Open Collections

UBC Theses and Dissertations

UBC Theses Logo

UBC Theses and Dissertations

A field test of the degree of coevolution between red alder and Frankia populations Markham, John Herbert 1996-02-19

You don't seem to have a PDF reader installed, try download the pdf

Item Metadata

Download

Media
831-ubc_1996-091279.pdf [ 6.36MB ]
Metadata
JSON: 831-1.0075244.json
JSON-LD: 831-1.0075244-ld.json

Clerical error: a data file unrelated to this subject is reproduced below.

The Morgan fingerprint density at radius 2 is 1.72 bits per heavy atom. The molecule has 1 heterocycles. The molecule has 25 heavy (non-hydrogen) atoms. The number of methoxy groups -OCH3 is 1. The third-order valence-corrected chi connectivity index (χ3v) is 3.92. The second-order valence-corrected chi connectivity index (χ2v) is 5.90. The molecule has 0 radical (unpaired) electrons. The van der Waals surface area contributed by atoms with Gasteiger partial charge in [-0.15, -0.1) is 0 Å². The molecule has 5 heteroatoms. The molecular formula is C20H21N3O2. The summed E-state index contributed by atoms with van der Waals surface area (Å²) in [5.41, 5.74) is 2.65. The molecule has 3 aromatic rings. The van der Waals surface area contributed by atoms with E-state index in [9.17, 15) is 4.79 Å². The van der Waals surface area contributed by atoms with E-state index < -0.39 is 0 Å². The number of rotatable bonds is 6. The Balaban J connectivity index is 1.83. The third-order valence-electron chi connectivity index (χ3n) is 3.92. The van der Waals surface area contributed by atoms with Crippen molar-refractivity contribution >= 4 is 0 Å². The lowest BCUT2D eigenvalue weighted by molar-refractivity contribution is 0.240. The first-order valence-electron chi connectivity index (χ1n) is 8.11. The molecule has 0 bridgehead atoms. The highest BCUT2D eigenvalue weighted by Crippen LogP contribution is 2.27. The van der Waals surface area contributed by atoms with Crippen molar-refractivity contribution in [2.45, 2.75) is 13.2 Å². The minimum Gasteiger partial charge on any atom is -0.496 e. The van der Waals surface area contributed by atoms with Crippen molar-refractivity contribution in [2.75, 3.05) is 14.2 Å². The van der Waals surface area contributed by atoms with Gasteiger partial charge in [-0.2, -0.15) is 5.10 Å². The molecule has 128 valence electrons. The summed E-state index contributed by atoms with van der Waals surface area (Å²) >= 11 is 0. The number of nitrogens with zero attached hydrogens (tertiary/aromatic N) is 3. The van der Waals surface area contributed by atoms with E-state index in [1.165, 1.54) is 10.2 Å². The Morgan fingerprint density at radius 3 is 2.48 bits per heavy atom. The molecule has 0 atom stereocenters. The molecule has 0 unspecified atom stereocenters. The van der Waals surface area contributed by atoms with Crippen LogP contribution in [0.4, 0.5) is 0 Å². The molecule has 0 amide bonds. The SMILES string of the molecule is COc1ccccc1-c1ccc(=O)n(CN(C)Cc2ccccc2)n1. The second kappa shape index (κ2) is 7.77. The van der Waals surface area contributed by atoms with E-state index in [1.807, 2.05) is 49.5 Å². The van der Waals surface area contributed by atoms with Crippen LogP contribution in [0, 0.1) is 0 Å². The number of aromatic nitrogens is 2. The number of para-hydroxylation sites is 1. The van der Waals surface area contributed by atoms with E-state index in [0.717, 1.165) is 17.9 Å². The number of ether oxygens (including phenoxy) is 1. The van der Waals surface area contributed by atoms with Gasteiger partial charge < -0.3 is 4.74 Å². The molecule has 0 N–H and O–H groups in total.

RDF/XML (Pretty): 831-1.0075244-rdf.xml
RDF/JSON: 831-1.0075244-rdf.json
Turtle: 831-1.0075244-turtle.txt
N-Triples: 831-1.0075244-rdf-ntriples.txt
Original Record: 831-1.0075244-source.json
Full Text
831-1.0075244-fulltext.txt
Citation
831-1.0075244.ris

Full Text